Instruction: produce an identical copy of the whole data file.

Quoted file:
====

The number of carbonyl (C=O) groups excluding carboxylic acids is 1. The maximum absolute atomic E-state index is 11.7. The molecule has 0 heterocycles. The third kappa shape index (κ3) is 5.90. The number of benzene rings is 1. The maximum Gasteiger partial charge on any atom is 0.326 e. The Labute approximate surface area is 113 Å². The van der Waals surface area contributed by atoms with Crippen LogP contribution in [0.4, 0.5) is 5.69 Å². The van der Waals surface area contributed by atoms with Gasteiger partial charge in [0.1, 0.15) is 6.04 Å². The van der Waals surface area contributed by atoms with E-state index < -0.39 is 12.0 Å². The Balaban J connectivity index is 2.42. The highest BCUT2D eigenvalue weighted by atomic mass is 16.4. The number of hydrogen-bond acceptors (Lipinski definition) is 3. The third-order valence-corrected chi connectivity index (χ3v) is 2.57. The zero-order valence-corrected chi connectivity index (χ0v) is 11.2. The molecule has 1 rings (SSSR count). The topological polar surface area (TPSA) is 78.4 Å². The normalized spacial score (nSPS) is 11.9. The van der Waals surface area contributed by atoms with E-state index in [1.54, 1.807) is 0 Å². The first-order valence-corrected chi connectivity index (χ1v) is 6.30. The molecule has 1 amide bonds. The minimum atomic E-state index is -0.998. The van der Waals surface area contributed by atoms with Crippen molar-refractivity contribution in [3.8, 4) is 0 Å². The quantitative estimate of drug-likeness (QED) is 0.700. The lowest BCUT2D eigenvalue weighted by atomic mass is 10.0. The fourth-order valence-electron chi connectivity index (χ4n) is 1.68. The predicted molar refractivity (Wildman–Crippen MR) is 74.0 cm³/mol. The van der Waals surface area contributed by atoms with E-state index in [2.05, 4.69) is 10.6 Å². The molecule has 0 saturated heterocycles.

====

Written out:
The number of carbonyl (C=O) groups excluding carboxylic acids is 1. The maximum absolute atomic E-state index is 11.7. The molecule has 0 heterocycles. The third kappa shape index (κ3) is 5.90. The number of benzene rings is 1. The maximum Gasteiger partial charge on any atom is 0.326 e. The Labute approximate surface area is 113 Å². The van der Waals surface area contributed by atoms with Crippen LogP contribution in [0.4, 0.5) is 5.69 Å². The van der Waals surface area contributed by atoms with Gasteiger partial charge in [0.1, 0.15) is 6.04 Å². The van der Waals surface area contributed by atoms with E-state index < -0.39 is 12.0 Å². The Balaban J connectivity index is 2.42. The highest BCUT2D eigenvalue weighted by atomic mass is 16.4. The number of hydrogen-bond acceptors (Lipinski definition) is 3. The third-order valence-corrected chi connectivity index (χ3v) is 2.57. The zero-order valence-corrected chi connectivity index (χ0v) is 11.2. The molecule has 1 rings (SSSR count). The topological polar surface area (TPSA) is 78.4 Å². The normalized spacial score (nSPS) is 11.9. The van der Waals surface area contributed by atoms with E-state index in [1.54, 1.807) is 0 Å². The first-order valence-corrected chi connectivity index (χ1v) is 6.30. The molecule has 1 amide bonds. The minimum atomic E-state index is -0.998. The van der Waals surface area contributed by atoms with Crippen molar-refractivity contribution in [3.8, 4) is 0 Å². The quantitative estimate of drug-likeness (QED) is 0.700. The lowest BCUT2D eigenvalue weighted by atomic mass is 10.0. The fourth-order valence-electron chi connectivity index (χ4n) is 1.68. The predicted molar refractivity (Wildman–Crippen MR) is 74.0 cm³/mol. The van der Waals surface area contributed by atoms with E-state index in [2.05, 4.69) is 10.6 Å². The molecule has 0 saturated heterocycles.